We are a research lab at Monmouth University, focusing in the fields of Herpetology, Conservation Biology and Wildlife Ecology.  


As a lab, we focus on one fundamental, but broad question: How will wildlife populations persist across landscapes dominated by humans?  We approach this question by thinking about adaptive capacity, management potential and conservation context. We also contribute to understanding basic natural history and ecology of wildlife, which is often helpful in contributing to management and conservation. We focus primarily on reptiles and amphibians and both aquatic and terrestrial ecosystems.

Check out what our students are up to...

Recent News!

  1. New paper accepted for publication at the Journal of Herpetology focusing on the first density estimates of freshwater turtles in a canal system using spatial capture recapture analysis from new PhD student, Natalie Haydt: Haydt, N.T., D.J. Hocking and S.C. Sterrett. In press. Spatial Capture-Recapture Derived Turtle Capture Probabilities and Densities in the Chesapeake and Ohio Canal. Journal of Herpetology xx:xx-xx.

  2. Rebecca Berzins, a Monmouth University Summer Fellows student, presented her research, "Evaluating the detection of Diamond-backed Terrapin (Malaclemys terrapin) from an unmanned aerial system using 3D printed models", at the 2021 Northeast Partners in Amphibian and Reptile Conservation annual conference. See here.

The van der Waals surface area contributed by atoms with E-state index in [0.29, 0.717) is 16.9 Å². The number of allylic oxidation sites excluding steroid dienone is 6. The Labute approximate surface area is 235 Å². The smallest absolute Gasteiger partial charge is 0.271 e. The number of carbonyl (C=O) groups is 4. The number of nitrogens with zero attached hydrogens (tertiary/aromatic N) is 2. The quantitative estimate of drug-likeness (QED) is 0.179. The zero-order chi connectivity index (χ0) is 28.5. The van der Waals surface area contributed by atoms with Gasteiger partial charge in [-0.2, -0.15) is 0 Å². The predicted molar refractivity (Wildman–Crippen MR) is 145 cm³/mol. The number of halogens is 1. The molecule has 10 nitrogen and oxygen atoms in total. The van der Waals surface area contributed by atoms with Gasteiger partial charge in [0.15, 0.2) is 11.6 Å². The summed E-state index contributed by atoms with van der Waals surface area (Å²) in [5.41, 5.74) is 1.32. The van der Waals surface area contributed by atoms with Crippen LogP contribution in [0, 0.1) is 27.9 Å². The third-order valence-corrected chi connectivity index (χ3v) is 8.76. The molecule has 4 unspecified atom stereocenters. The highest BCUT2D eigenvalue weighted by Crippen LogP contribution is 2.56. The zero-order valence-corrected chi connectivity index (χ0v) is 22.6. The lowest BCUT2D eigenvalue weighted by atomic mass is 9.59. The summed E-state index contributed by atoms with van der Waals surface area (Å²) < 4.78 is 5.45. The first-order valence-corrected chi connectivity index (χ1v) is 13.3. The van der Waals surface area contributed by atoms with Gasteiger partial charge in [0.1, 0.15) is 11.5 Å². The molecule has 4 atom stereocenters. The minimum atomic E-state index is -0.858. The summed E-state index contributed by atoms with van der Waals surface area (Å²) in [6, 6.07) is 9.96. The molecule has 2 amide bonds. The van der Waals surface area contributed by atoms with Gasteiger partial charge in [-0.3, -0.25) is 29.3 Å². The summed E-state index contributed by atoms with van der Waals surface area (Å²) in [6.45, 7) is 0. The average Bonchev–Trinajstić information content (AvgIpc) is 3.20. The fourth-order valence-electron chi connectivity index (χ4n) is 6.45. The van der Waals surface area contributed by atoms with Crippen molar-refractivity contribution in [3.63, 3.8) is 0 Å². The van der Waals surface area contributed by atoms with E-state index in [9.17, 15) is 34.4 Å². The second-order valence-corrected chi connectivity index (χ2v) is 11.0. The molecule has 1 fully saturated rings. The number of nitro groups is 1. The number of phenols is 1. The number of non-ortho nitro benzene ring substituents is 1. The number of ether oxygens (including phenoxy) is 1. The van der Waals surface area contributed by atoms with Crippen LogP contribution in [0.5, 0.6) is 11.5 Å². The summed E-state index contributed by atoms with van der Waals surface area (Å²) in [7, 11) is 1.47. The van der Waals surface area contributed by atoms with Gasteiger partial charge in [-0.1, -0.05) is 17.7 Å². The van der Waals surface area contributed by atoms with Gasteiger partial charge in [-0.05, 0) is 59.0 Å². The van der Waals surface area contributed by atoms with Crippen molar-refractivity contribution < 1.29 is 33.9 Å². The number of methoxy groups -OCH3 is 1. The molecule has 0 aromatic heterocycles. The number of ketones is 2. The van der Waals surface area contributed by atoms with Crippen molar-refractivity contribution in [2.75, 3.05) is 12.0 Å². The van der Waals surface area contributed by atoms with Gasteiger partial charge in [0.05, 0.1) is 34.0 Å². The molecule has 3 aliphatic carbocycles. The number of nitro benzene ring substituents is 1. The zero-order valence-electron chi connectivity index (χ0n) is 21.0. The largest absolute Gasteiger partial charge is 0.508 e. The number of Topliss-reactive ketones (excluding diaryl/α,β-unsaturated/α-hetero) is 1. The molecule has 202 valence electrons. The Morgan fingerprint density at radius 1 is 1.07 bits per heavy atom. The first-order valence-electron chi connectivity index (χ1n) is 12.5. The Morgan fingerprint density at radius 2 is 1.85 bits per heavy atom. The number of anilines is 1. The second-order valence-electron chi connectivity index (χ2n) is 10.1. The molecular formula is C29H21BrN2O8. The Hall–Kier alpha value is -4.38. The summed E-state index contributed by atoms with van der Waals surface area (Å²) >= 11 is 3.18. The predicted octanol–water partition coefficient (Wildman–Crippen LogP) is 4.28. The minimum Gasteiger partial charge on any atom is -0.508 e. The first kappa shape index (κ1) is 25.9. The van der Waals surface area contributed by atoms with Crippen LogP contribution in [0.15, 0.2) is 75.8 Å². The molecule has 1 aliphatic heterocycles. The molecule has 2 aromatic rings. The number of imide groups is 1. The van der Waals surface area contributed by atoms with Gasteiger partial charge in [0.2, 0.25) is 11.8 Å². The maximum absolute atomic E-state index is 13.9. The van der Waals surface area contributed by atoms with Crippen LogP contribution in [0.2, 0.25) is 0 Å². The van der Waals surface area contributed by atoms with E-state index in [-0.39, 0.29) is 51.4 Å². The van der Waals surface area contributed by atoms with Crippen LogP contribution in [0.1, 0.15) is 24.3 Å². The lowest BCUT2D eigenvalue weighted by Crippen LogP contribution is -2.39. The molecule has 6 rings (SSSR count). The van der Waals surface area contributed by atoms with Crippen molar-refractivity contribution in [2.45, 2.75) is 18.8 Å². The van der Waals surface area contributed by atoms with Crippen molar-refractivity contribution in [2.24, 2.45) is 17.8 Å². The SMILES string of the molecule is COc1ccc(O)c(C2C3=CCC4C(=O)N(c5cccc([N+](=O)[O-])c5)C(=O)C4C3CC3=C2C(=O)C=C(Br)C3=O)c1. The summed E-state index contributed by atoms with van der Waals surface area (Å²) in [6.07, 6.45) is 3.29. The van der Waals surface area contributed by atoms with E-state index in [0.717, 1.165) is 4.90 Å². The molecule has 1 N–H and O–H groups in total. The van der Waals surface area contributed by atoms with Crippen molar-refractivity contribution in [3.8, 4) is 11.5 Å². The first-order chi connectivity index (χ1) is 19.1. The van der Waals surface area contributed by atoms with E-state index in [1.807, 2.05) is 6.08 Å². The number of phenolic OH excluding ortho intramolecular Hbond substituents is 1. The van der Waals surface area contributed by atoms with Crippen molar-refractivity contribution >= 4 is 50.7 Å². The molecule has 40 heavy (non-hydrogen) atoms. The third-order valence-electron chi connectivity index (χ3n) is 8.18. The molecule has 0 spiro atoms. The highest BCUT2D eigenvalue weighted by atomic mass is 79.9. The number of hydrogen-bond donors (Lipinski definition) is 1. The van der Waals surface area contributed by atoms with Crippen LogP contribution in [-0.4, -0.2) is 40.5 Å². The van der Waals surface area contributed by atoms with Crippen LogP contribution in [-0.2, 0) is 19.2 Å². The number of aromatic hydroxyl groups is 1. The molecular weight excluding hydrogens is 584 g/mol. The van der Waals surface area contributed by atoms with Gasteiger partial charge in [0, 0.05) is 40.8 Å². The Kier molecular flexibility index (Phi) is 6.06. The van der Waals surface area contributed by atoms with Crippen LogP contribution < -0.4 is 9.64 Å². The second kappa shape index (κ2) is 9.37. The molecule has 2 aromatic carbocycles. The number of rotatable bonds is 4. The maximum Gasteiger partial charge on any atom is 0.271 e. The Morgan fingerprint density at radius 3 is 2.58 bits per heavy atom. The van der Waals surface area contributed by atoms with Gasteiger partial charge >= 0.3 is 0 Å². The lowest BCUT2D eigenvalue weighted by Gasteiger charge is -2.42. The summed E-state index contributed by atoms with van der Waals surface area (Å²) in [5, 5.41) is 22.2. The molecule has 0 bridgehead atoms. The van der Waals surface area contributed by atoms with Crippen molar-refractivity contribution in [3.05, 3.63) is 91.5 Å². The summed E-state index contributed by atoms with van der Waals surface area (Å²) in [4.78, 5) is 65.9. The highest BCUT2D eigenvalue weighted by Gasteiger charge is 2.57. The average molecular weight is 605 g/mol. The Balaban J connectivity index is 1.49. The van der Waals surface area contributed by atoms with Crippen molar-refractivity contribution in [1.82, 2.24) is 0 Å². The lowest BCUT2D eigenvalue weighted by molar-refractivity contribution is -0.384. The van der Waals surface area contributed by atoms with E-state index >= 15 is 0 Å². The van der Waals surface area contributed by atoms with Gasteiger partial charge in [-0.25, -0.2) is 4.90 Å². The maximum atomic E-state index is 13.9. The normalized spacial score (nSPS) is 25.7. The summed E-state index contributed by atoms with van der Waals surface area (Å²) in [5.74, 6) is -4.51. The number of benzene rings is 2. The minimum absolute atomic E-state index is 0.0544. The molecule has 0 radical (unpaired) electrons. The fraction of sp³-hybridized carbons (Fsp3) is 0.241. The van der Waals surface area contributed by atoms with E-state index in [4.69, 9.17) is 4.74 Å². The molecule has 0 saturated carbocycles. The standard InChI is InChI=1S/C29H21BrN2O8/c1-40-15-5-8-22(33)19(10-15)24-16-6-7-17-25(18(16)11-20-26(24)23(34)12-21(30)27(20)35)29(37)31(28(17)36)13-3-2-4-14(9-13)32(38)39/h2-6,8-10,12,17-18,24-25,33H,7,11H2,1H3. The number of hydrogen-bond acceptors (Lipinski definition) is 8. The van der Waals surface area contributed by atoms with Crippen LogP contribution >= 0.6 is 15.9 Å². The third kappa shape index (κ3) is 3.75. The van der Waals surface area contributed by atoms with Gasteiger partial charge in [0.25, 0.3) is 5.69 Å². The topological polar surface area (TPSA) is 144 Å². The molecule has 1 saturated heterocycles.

3. New paper accepted for publication at the Journal of Herpetology focusing on methods to study Plethodontid salamanders using PIT tags: Sterrett, S.C., T.D. Dubreuil, M. O’Donnell, A. Brand, E.H.C. Grant. In Press. Testing assumptions in the use of PIT tags to study movement of Plethodon salamanders. Journal of Herpetology xx:xx-xx. 

  4. Collaborator and rock star, Jill Fleming, had another paper accepted, this time at Ecological Applications, which focuses on evaluating spatial capture recapture sampling designs. This paper is important as a first test of the standard cover board sampling design for the Salamander Population and Adaptation Research Collaborative Network. Fleming, J., C. Sutherland, S.C. Sterrett, E.H.C. Grant. In press. Experimental evaluation of spatial capture-recapture study design. Ecological Applications xx:xx-xx.

  5. New paper featuring Travis Kirk, a recent MU graduate; "Evidence of a dietary shift in female Barbour’s Map turtle (Graptemys barbouri)", This paper will be published in a Special Issue on Graptemys Biology at Chelonian Conservation and Biology.